CITROEN H VAN HEATER OPERATION AND UPGRADE
The H van heaters in standard form are not the most powerful but understanding how to operate them is a start. Vans prior to 1962 were rarely fitted with a Heater, but we have an easy fit option for these owners if they require one.
Under the 'dashboard' by the Drivers right leg on a post 1962 van can be found a round knob that controls the Heater water temperature, see photo below :
This knob controls the flow of the Hot water from the engine through the Heater Matrix, turn it Clockwise to shut off the Hot water Flow or Anti-Clockwise to increase Heater warmth.
Air being blown, by the Fan Motor, through the Heater Matrix is then directed to the Van. The Fan motor is controlled via a push button on the Dash.
The Air Distribution Lever, see above, then distributes the Air either up to the Windscreen (lever to the right) or both Windscreen and down to the Feet (lever to the left).
Another photo of the Air Distribution Lever in the recommended Windscreen and Feet position :
When the heater knob is turned either on or off the system may take some time to react. For example if the Water flow valve Knob is fully open and is then closed it will stop any more hot water flowing through the system but the Hot water already in the Matrix will continue to heat the air flowing through for up to 10 minutes.
The Heater Matrix is quite small so the amount of Air it can Heat is not great. The fan motor is also not very powerful.
A standard Heater Matrix :
We have an uprated Heater unit (looks and fits similar to the original) with a 50% bigger Heater Matrix and a more powerful Blower motor that together will give about 3 times the Heat output of the old heater unit.
Demisting changes from Dismal to Brilliant.
Our heater is a rework of the standard item with a bigger heater Matrix plus an additional 85cu/ft per minute fan. The volume of an average van is about 400 cu/ft so our upgrade can move enough air to change that in the van inside 5 minutes. We take the standard unit and uprate the internals, fits in exactly the same way it came out.
To get the most from your existing Heater.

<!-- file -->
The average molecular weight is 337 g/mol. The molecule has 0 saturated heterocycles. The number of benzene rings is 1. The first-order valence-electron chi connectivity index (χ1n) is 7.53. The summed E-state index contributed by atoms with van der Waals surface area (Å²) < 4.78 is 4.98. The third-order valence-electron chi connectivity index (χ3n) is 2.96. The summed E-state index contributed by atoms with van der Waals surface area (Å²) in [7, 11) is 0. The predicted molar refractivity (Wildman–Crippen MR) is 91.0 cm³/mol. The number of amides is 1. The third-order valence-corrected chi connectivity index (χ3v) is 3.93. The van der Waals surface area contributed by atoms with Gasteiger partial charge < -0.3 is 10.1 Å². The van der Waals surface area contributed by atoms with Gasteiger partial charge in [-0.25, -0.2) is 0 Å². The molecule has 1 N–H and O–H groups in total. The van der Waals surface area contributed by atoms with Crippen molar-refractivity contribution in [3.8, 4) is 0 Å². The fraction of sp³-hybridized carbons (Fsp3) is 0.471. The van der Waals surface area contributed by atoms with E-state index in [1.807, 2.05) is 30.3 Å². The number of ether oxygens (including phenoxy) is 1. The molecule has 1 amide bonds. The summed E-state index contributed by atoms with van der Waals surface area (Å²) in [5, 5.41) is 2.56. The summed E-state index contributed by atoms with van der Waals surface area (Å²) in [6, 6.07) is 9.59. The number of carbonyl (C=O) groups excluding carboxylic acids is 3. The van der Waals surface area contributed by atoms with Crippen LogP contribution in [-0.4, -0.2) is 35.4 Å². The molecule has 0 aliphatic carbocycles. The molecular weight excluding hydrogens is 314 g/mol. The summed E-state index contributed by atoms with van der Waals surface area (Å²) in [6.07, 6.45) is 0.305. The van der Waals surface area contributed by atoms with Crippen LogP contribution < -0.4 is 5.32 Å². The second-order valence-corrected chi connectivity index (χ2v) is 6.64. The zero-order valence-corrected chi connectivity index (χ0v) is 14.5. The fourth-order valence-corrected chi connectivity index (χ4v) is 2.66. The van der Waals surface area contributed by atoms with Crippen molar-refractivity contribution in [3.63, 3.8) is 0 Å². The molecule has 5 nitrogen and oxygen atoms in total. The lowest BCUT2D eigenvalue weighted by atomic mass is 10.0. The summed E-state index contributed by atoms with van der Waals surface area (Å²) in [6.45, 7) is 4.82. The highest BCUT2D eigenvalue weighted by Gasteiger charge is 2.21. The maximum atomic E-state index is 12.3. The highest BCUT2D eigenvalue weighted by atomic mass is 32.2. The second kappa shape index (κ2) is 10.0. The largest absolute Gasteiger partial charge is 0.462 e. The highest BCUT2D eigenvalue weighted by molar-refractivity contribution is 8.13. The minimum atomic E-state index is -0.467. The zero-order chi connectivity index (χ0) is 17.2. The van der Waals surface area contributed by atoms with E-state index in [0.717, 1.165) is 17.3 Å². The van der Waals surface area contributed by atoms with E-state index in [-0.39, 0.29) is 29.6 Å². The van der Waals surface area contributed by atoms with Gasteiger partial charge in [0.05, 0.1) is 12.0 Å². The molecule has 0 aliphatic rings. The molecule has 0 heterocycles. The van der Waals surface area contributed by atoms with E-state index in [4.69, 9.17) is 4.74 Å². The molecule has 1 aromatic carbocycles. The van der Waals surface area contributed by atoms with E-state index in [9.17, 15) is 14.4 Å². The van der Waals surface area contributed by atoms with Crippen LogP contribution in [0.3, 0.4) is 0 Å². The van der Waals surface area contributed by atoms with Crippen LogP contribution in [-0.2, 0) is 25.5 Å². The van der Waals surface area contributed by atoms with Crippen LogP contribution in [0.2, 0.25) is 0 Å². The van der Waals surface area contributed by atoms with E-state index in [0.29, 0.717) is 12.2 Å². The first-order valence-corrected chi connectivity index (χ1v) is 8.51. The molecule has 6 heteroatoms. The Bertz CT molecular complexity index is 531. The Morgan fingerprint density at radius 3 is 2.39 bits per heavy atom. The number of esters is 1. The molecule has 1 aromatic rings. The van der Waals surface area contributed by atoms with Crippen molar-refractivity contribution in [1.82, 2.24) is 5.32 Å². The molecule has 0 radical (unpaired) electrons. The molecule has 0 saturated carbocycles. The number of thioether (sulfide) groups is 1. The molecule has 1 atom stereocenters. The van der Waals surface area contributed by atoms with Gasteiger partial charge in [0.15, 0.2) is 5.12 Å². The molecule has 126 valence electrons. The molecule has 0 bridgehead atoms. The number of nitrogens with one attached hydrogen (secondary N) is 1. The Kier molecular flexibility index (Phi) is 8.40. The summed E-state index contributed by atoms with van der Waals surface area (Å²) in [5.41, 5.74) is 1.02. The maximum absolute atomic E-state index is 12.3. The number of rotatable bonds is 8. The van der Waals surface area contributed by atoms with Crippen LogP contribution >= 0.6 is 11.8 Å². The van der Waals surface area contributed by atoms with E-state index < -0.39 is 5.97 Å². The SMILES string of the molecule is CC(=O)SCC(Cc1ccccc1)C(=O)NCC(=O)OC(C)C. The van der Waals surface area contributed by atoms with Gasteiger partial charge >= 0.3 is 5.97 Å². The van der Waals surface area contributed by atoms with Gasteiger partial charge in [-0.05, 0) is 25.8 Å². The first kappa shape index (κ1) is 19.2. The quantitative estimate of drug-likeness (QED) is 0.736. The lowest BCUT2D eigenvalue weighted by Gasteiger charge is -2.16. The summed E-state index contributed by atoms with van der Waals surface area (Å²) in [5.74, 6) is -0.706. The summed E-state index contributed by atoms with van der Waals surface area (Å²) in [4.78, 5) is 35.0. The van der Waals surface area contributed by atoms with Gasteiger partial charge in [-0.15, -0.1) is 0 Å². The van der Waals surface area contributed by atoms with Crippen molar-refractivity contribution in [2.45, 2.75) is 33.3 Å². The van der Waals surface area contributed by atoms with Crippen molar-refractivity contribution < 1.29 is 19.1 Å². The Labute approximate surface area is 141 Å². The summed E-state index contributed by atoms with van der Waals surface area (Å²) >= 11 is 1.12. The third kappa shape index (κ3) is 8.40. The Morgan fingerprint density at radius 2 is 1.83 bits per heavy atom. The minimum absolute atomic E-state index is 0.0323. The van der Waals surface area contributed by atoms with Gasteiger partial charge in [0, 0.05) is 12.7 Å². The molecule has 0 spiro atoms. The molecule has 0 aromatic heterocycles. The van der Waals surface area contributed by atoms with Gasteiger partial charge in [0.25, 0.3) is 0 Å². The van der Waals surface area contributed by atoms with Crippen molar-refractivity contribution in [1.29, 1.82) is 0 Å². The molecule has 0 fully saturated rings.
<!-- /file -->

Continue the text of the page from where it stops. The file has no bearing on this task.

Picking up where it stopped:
Start by making sure your Heater unit is working correctly. It is not unusual for the Heater assembly to be used by Mice and Birds so check it is Clear using the information below.
Get the engine hot and open the Heater flow control valve, anticlockwise. The top of the Heater matrix should get warm. If it does not you probably have a seized flow control valve.
Turn off the engine and set the Air Distribution Control lever to the right.
Operate the Blower/Fan and listen for the fan operating.
Above can be seen a picture of a H van standard heater assembly in situ, with the Air intake at the bottom leading into the centrifugal Blower.
To the top right of the photo can be seen the upper part of the Heater Matrix with the hose taking the Hot Water from the Engine into one side and another hose carrying it back out the other via the Flow Control tap just out of sight. It is not unusual to see the heater Matrix has been bypassed because of leaks/failure. We can supply good second hand ones or brand new high flow uprated units.
The Matrix is just held in by a metal clip running across the top, enabling the Matrix to be removed for Cleaning. Handle this very, very carefully by the sides, do not touch the fins. To remove it, carefully flip up the spring clip and withdraw the Matrix towards you out from the housing. Clean any debris in the housing, the unit is easily removed. When refitting ensure the 'sealing foam' is good otherwise warm air will leak out. Just a small gap makes a big difference.
With the Matrix removed you should be able to look down to see the 'drum' style centrifugal fan. Turn on the ignition, operate the fan button and check it blows Air.
If everything looks normal but the heater matrix never gets more than warm you may have a faulty Engine Thermostat which sits inside the radiator top hose just above the Water Pump outlet. The Thermostat is unusual in that it does not have it's own housing but literally sits inside the top Hose. They are often stuck (or missing altogether) preventing the Engine from getting up to temperature so the Water from the engine is never more than warm. This leads to other issues like poor running, high fuel consumption, excessive Engine wear, etc. so should be addressed ASAP.